MSI GTX 780 Lightning 3 GB

MSI GTX 780 Lightning 3 GB

Temperatures & Clock Profiles »

Overclocking

The overclocking results listed in this section were achieved with the default fan and voltage settings as defined in the VGA BIOS. Please note that every single sample overclocks differently which is why our results here can only serve as a guideline for what you can expect from your card.

On NVIDIA cards with boost, the values discussed here are base clock. Boost will further increase clocks.



Maximum overclock on our card is 1120 MHz GPU base clock (14% overclocking) and 1710 MHz memory (14% overclock).

The Lightning easily ends up with the highest GPU overclock of all GTX 780s we tested so far. I suspect MSI is picking the best GPUs they receive from NVIDIA for their Lightning series. Memory on the other hand overclocked quite poorly because of the Elpida memory chips used, which will cost you roughly 100 MHz compared to cards with Hynix or Samsung memory.

Maximum Overclock Comparison
Max. GPU ClockMax. Mem Clock
MSI GTX 780 LIGHTNING1120 MHz1710 MHz
MSI GTX 780 GAMING1020 MHz1765 MHz
ASUS GTX 780 DC II1090 MHz1855 MHz
EVGA GTX 780 SC1065 MHz1855 MHz
GIGABYTE GTX 7801035 MHz1850 MHz
NVIDIA GTX 7801050 MHz1865 MHz
NVIDIA GTX TITAN990 MHz1780 MHz

Important: Each GPU (including each GPU of the same make and model) will overclock slightly
differently based on random production variances. This table just serves to provide a list of typical
overclocks for similar cards, determined during TPU review.


Overclocked Performance

Using these clock frequencies, we ran a quick test of Battlefield 3 to evaluate the gains from overclocking.


Actual 3D performance gained from overclocking is 14.0%.

Voltage Tuning

It has been a long-known fact that overclocking headroom increases with more operating voltage. Software voltage control has until recently been rare on graphics cards, and most users were not willing to risk their warranty by performing a soldering voltmod, but almost all current cards use voltage control to lower power consumption by throttling voltage in idle and low load.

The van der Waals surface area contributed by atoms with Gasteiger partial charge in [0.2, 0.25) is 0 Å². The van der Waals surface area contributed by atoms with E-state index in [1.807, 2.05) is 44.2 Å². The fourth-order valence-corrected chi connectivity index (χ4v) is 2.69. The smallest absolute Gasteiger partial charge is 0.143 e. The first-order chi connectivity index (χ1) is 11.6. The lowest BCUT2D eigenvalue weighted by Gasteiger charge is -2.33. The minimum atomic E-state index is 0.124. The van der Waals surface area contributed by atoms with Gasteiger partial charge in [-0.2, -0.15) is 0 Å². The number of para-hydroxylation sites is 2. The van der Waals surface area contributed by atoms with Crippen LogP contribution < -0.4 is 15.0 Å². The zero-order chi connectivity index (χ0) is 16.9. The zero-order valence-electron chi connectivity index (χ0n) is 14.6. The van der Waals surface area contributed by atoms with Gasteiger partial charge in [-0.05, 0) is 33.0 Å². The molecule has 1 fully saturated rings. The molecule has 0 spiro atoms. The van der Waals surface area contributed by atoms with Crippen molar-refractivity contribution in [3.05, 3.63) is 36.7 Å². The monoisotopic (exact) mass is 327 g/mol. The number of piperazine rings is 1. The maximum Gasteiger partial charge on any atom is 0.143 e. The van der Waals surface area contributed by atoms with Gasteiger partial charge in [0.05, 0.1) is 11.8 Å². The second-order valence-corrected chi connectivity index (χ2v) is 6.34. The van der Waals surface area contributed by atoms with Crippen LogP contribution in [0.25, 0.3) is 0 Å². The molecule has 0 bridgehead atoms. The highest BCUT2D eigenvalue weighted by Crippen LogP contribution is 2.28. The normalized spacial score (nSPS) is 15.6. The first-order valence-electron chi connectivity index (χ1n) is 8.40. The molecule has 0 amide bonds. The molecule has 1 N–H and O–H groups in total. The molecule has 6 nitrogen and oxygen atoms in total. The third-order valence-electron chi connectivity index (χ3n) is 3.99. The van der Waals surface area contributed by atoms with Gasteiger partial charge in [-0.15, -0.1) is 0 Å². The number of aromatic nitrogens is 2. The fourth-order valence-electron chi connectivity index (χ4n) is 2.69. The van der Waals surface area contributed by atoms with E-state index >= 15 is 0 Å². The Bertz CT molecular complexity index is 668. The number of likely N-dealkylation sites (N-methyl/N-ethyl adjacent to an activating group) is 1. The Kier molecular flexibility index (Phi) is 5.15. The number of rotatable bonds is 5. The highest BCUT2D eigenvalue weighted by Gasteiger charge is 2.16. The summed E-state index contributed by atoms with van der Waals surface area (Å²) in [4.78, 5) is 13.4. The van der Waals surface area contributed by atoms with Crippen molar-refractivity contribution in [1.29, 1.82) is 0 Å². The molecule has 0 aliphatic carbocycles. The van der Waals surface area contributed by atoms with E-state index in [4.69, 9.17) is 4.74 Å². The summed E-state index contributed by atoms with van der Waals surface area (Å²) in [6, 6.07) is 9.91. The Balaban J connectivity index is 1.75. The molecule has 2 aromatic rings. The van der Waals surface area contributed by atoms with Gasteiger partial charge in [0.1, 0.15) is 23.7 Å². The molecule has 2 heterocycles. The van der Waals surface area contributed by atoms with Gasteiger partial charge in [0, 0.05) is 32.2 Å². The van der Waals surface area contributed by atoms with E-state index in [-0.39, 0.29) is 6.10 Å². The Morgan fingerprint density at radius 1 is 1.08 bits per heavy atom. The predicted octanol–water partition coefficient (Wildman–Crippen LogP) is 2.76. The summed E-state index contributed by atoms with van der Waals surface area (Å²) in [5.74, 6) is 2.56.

In this section, we will increase the GPU operating voltage step by step before recording our maximum possible clock speed. Voltage listed is not actual measured voltage but the voltage regulator's reported value through software. The card has also been installed into a case with fan settings at default, memory will not be overclocked, and a card with thermal throttling will have its operating frequency reduced to keep performance as high as possible at any given voltage. Please note that the fan profile will have an effect on observed temperatures: If the card gets hot, the fan will ramp up to reduce temperatures or keep them from rising too fast.

The following graph shows our sample's overclocking potential. GPU clock is represented by the blue line using the vertical clock scale on the left. The scale starts at the default clock to give a feel for the card's overclocking potential over its base clock. Temperature is plotted in red using the °C scale on the right side of the graph. An additional graph shows full system power draw in orange, measured at the wall socket while running the given voltage, clock, and temperature.



First of all, voltage increases yield some very nice clock improvements that are almost linear, but NVIDIA's many stop gaps made things much more complicated than on AMD cards. Once we exceeded 1.20 V, we had to increase the card's power limit (maximum is 109%, but a BIOS update promises 112%), which had the card crack 1.25 V repeatedly, going beyond the 109% limit. We were then forced to switch to the LN2 BIOS which ups the power limit yet again. However, 1.30 V triggered NVIDIA's Boost 2.0 technology because the card reached 80°C, which reduced clock speeds to 980 MHz (the base clock). We tried increasing the temperature target, but doing so didn't appear to allow for higher clocks.

At this point you would have to use watercooling or LN2 to keep temperatures down for further clock and voltage increases, or do some BIOS modding. Our data even suggests that the MSI GTX 780 Lightning could reach well over 1200 MHz base clock when cooled properly, which should translate into a maximum clock of over 1350 MHz.
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